Being your average wife and mother, I never thought I’d go through drug withdrawal. When I think of going cold turkey I imagine Ewan McGregor literally climbing the walls in the film Trainspotting. If I’m honest it’s a lot like that. But I wasn’t addicted to heroin, I was addicted to something my GP gave me. Codeine.
In 2013 I had two spinal surgeries and went through rehab. For around 8 months of my life I was in the worst pain imaginable, worse even than childbirth, a little bit of the innards of one of my disks was pressing, nudging and quietly torturing my nerve root. Excruciating isn’t the word, to “manage” my pain I was prescribed a heady mix of tablets including 8 codeine tablets a day, as well as a selection of other painkillers, muscle relaxants and things to make me float above the pain.
They were heady days, I spent most of them lying in bed or on the sofa sleeping or just enjoying the floaty feeling. It was a half life. I wasn’t part of my family, I watched them live their lives while I kept taking my tablets and crying. My life wasn’t worth living.
After my second operation I quickly found my feet again and was tucked under the wing of a brilliant Physiotherapist. I didn’t really need a series of special exercises, I needed someone to tell me to walk, to swim, to tell me that living my life wouldn’t damage me further. Over six weeks I went from hobbling up the road to walking a few miles down the river. It was brilliant.
Towards the end of of series of sessions he broached the subject of my painkillers. I didn’t consider that I was addicted to them. I took them as and when I needed them. Maybe some codeine to get me out of bed a few days a week, normal paracetamol as a top up throughout the day, a diazepam if I’d overdone it and needed to properly relax and sleep.
I wasn’t medicating for the sake of it, just when I needed to. Which was fine, but he suggested that I try and drop the codeine. So I did. After all I was only taking four or five a week, not the 50+ I had been on, that should be easy shouldn’t it?
I decided to go cold turkey. Like most things, I make my mind up and then my stubbornness just carries me through. After a couple of days of being codeine free my body was aching badly like I had flu, I shivered and suffered. I couldn’t get comfortable. For days I was like this. I had an awful headache that wouldn’t go, it was oppressive, then the toothache started and it got so bad I nearly phoned the dentist. At some point over the week of withdrawal I had a 48 hour session of diarrhea and vomiting, I couldn’t keep anything down. I felt like hell.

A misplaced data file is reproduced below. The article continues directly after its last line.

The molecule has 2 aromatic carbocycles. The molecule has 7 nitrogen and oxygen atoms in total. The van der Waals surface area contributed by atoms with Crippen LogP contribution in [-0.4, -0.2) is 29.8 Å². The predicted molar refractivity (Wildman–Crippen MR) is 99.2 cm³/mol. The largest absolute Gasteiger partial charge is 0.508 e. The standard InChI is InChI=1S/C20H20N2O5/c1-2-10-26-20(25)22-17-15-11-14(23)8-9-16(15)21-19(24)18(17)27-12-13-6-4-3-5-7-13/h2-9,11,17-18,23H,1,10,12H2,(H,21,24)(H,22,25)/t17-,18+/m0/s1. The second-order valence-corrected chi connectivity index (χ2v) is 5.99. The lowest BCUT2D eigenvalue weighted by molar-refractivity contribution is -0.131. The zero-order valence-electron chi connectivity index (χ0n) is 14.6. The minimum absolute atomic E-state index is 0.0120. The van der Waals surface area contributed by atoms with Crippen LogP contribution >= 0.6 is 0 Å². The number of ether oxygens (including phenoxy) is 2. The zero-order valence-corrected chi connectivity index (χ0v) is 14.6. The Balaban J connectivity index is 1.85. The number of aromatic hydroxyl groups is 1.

It took me a few days to figure out what was wrong with me. I was going through classic codeine withdrawal. I genuinely felt like I was in Trainspotting and I was about to die. Apparently your body wants the codeine that much, it makes your brain think there’s pain somewhere so you’ll give in and take the pills. It starts off with the aching and the headache and then the awful toothache. Thankfully I’m bloody stubborn so I didn’t give in.
I remember rolling around on the bathroom floor, shivering and sweating and wondering what the hell was wrong with me. I was in such pain and I didn’t know why. I did it cold turkey, I didn’t mention it to my GP, I had no support, I had no idea codeine withdrawal was even a thing, but it is. It’s a horrible thing.
So when a GP suggests I take some codeine for my pain I actually physically recoil. For me codeine is a last resort. It’s a great drug if you can tolerate it and if you can put up with the side effects, but it’s addictive. I wasn’t mentally addicted to it. It was easy for me to mentally to step away from it, but my body had other ideas, it had an addiction and forgot to tell me.
It’s easy to think when a GP gives you a prescription that they’re not dangerous drugs, they’re not addictive or harmful, they’re just pills that’ll make you happy or take away some pain or whatever. You don’t think about what it’s like to come off them. My GP worried a lot about me becoming addicted to diazepam (never happened, it’s a lovely, lovely drug but I was always careful with it) and they worried about me taking things like diclophenic (which can harm your stomach), but not one of the many GPs, Doctors or Consultants I saw during my 8 months from hell even hinted that codeine was addictive, I doubt any of them had really considered that it might be an issue.
It’s not that I wouldn’t have taken them, I wouldn’t change a thing because they really helped me when I needed help. But it might’ve been nice to have a bit of a heads up that stopping them would lead to codeine withdrawal. It’s pretty grim and had I known about it before, I’d have been mentally prepared for it. It’s worth doing because I do feel so much better, more alert and the horrible side effects of taking codeine have vanished.
If you’re on codeine and about to come off it, don’t be afraid of the withdrawal, think of it as a week long planned flu with a bit of a stomach bug thrown in. Keep hydrated, keep moving if you can, be kind to yourself, take other painkillers as and when you need to and whatever you do, don’t give in to it. It’s just your codeine hungry mind playing painful tricks on you. I’ve been “clean” and codeine free for over a year now. It’s a good feeling.